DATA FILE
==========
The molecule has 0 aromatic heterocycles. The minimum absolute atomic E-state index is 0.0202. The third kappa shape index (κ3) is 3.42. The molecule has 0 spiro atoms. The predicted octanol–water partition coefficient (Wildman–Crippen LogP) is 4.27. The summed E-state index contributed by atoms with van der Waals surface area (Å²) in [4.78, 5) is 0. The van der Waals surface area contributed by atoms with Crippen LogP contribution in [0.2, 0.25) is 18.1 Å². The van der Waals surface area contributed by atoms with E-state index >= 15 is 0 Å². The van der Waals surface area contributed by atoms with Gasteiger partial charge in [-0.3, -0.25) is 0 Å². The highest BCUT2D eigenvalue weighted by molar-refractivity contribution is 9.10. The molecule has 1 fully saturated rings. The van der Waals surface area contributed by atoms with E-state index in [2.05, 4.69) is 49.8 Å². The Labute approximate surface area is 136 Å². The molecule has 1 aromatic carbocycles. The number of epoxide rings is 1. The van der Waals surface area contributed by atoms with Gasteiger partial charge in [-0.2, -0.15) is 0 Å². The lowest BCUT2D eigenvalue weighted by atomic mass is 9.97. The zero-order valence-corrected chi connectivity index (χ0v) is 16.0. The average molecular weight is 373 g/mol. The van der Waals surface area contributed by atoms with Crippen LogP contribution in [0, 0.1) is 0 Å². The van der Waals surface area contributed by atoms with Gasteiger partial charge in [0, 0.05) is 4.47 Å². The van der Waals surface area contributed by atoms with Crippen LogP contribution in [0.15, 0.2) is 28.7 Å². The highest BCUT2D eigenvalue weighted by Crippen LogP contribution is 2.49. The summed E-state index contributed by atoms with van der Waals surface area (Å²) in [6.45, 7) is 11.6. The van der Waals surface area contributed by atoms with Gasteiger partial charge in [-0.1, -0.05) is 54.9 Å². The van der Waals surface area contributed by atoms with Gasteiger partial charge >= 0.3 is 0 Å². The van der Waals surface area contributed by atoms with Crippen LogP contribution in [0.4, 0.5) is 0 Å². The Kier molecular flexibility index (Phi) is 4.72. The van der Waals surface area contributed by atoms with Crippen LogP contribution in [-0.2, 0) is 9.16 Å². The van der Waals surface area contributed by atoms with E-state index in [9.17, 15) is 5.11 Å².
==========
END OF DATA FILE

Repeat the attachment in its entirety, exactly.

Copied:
The molecule has 0 aromatic heterocycles. The minimum absolute atomic E-state index is 0.0202. The third kappa shape index (κ3) is 3.42. The molecule has 0 spiro atoms. The predicted octanol–water partition coefficient (Wildman–Crippen LogP) is 4.27. The summed E-state index contributed by atoms with van der Waals surface area (Å²) in [4.78, 5) is 0. The van der Waals surface area contributed by atoms with Crippen LogP contribution in [0.2, 0.25) is 18.1 Å². The van der Waals surface area contributed by atoms with E-state index >= 15 is 0 Å². The van der Waals surface area contributed by atoms with Gasteiger partial charge in [-0.3, -0.25) is 0 Å². The highest BCUT2D eigenvalue weighted by molar-refractivity contribution is 9.10. The molecule has 1 fully saturated rings. The van der Waals surface area contributed by atoms with E-state index in [2.05, 4.69) is 49.8 Å². The Labute approximate surface area is 136 Å². The molecule has 1 aromatic carbocycles. The number of epoxide rings is 1. The van der Waals surface area contributed by atoms with Gasteiger partial charge in [-0.2, -0.15) is 0 Å². The lowest BCUT2D eigenvalue weighted by atomic mass is 9.97. The zero-order valence-corrected chi connectivity index (χ0v) is 16.0. The average molecular weight is 373 g/mol. The van der Waals surface area contributed by atoms with Crippen LogP contribution in [0, 0.1) is 0 Å². The van der Waals surface area contributed by atoms with Gasteiger partial charge in [0, 0.05) is 4.47 Å². The van der Waals surface area contributed by atoms with Crippen LogP contribution in [0.15, 0.2) is 28.7 Å². The highest BCUT2D eigenvalue weighted by Crippen LogP contribution is 2.49. The summed E-state index contributed by atoms with van der Waals surface area (Å²) in [6.45, 7) is 11.6. The van der Waals surface area contributed by atoms with Gasteiger partial charge in [-0.1, -0.05) is 54.9 Å². The van der Waals surface area contributed by atoms with Gasteiger partial charge >= 0.3 is 0 Å². The van der Waals surface area contributed by atoms with Crippen LogP contribution in [0.4, 0.5) is 0 Å². The Kier molecular flexibility index (Phi) is 4.72. The van der Waals surface area contributed by atoms with Crippen LogP contribution in [-0.2, 0) is 9.16 Å². The van der Waals surface area contributed by atoms with E-state index in [9.17, 15) is 5.11 Å².